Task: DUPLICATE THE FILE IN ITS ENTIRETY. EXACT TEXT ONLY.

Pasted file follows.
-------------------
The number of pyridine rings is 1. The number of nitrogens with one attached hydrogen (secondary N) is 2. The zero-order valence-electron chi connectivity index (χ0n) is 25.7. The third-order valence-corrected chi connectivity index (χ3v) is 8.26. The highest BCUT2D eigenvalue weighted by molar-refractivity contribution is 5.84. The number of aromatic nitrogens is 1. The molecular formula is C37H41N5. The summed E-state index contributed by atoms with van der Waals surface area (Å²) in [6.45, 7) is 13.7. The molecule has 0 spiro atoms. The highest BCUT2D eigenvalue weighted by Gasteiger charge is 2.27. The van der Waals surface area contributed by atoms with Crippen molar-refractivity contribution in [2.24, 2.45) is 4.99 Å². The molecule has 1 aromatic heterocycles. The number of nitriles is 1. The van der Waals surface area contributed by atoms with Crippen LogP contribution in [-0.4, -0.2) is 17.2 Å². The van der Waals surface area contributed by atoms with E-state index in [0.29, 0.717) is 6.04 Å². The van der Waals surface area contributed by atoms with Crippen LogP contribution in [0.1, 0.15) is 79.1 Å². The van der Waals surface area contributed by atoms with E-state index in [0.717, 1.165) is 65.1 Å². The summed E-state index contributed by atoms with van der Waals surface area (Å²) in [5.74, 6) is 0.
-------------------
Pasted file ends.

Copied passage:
The number of pyridine rings is 1. The number of nitrogens with one attached hydrogen (secondary N) is 2. The zero-order valence-electron chi connectivity index (χ0n) is 25.7. The third-order valence-corrected chi connectivity index (χ3v) is 8.26. The highest BCUT2D eigenvalue weighted by molar-refractivity contribution is 5.84. The number of aromatic nitrogens is 1. The molecular formula is C37H41N5. The summed E-state index contributed by atoms with van der Waals surface area (Å²) in [6.45, 7) is 13.7. The molecule has 0 spiro atoms. The highest BCUT2D eigenvalue weighted by Gasteiger charge is 2.27. The van der Waals surface area contributed by atoms with Crippen molar-refractivity contribution in [2.24, 2.45) is 4.99 Å². The molecule has 1 aromatic heterocycles. The number of nitriles is 1. The van der Waals surface area contributed by atoms with Crippen LogP contribution in [-0.4, -0.2) is 17.2 Å². The van der Waals surface area contributed by atoms with E-state index in [0.29, 0.717) is 6.04 Å². The van der Waals surface area contributed by atoms with Crippen LogP contribution in [0.1, 0.15) is 79.1 Å². The van der Waals surface area contributed by atoms with E-state index in [0.717, 1.165) is 65.1 Å². The summed E-state index contributed by atoms with van der Waals surface area (Å²) in [5.74, 6) is 0.